Thaddeus Baklinski

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India Supreme Court upholds law against sodomy

Thaddeus Baklinski

NEW DELHI, December 11, 2013 (LifeSiteNews.com) - The Indian Supreme Court has upheld a controversial provision of the country’s Penal Code that criminalizes all forms of "unnatural sex," a clause that has been widely understood to include sodomy.

Section 377, which has been criticized by homosexual advocacy groups as violating their rights, does not specifically mention homosexuality, but rather targets all sexual offences deemed unnatural. It reads: "Whoever voluntarily has carnal intercourse against the order of nature with any man, woman or animal, shall be punished with imprisonment for life, or with imprisonment of either description for a term which may extend to ten years, and shall also be liable to fine.''

The Supreme Court decision overturns a 2009 Delhi High Court ruling that found Section 377 unconstitutional in that it criminalized consensual sexual acts of adults in private.

Litigation over the issue has been ongoing since 2001 when the Naz Foundation, a London, England based homosexual activist organization that promotes and attempts to legalize homosexual behavior in South Asia, filed a petition in the Delhi High Court challenging the constitutional validity of Section 377.

In 2004 the Delhi High Court found against the petitioners, saying that the “validity of a law” cannot be challenged by a party who is “not affected by it.”

At that hearing a lawyer arguing the case for the government said, “Indian society, by and large, disapproves of homosexuality and justifies it being treated as a criminal offence even when adults indulge in private." He also argued that the law was rarely used to prosecute homosexuals but was often used to punish sexual abuse of children and to support other laws against rape.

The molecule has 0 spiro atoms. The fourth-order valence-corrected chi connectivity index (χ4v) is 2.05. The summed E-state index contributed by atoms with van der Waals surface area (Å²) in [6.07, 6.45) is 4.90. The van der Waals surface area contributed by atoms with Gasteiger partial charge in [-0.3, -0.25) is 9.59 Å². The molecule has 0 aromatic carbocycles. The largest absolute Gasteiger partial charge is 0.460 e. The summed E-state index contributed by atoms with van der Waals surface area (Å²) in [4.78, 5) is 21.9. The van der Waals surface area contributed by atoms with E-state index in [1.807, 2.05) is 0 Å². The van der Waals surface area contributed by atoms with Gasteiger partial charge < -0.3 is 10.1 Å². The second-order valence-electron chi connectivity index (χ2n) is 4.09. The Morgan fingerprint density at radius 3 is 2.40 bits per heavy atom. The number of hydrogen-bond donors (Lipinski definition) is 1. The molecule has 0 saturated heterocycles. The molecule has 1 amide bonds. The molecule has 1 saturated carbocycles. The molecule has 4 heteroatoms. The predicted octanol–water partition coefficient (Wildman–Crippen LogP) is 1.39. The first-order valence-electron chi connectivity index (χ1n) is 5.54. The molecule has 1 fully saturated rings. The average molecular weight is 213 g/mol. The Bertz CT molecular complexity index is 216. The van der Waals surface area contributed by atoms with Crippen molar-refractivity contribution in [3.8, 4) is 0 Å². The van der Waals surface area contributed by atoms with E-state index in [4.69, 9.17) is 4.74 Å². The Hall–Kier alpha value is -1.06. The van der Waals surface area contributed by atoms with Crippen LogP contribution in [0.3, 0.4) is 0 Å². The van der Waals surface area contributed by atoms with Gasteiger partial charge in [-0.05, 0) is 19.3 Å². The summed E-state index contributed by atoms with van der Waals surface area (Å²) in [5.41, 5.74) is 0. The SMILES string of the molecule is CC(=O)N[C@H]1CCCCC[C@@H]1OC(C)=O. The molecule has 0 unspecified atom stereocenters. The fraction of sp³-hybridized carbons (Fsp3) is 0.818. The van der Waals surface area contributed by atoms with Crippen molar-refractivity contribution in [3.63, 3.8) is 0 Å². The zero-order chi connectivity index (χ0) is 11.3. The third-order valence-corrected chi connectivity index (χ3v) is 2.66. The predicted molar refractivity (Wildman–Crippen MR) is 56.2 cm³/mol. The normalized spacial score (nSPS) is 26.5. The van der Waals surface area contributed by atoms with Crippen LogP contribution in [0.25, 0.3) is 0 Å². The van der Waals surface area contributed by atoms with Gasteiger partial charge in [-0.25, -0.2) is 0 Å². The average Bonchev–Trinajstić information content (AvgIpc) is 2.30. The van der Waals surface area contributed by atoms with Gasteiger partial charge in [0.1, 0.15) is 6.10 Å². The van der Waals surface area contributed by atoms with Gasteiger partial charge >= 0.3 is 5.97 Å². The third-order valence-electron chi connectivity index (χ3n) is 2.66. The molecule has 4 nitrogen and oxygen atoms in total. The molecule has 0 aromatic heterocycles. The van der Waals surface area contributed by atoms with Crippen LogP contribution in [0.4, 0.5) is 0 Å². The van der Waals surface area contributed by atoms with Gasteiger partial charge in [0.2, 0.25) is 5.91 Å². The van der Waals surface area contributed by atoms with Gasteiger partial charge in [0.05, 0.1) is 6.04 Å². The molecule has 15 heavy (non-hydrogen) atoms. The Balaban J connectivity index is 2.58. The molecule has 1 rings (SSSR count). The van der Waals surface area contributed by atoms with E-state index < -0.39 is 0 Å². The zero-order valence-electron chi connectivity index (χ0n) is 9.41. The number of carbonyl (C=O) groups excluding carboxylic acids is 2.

In 2006 the Naz Foundation appealed the Delhi High Court decision to the Supreme Court, which declined to hear it and remanded it back to the High Court. That led to the High Court’s July 2, 2009 ruling finding the statute unconstitutional.

“We declare that Section 377 IPC, insofar it criminalizes consensual sexual acts of adults in private, is violative of Articles 21, 14 and 15 of the Constitution,” the 2009 ruling stated. “The provisions of Section 377 IPC will continue to govern non-consensual penile non-vaginal sex and penile non-vaginal sex involving minors. By 'adult' we mean everyone who is 18 years of age and above. A person below 18 would be presumed not to be able to consent to a sexual act.”

This decision was subsequently appealed to the Supreme Court, with numerous organizations filing challenges to the High Court verdict, including the All India Muslim Personal Law Board, the Utkal Christian Council, the Apostolic Churches Alliance, and the pro-life group Trust God Ministries, which engaged a high-profile lawyer to present arguments in favor of maintaining Section 377.

Mr. Sunsun C. Jose, a pro-family activist from Bangalore, told LifeSiteNews in an email that he believes the arguments presented by Sr. Advocate Mr. Radhakrishnan were pivotal in forming the judges’ opinion.

Today's Supreme Court judgment states that, "The statute does not directly violate the fundamental rights ... and that no class was targeted by the section and no classification has been made in it. Hence the finding of the High Court that this law offended Article 14 as it targets a particular community known as homosexual or gay is without any basis …"

The Supreme Court justices, G S Singhvi and S J Mukhopadhaya, also leveled criticism at the government for what they called a "casual approach" to the issue, in that while it is appropriate for the courts to determine the constitutionality of a law, it is the government's role to legislate on changes to the criminal code.

"It is for the legislature to look into desirability of deleting section 377 of the IPC," the Supreme Court justices said.

Attorney General of India Indira Jaisingh told the media that the Supreme Court's ruling was a proper interpretation of the constitution and was not a reflection of the issues being raised by the public or media.

Law Minister Kapil Sibal told the media that the Supreme Court's verdict was final and the Parliament can consider changes only through new legislation.

"As you will expect," Mr. Sunsun Jose wrote in his email to LifeSiteNews, "the media is in an uproar with biased reporting. The only supporters of the Supreme Court ruling are portrayed to be religious maniacs. On the other hand, I believe it is hard to find people who can frame the issue in non-religious terms, even if the media wanted to find one."

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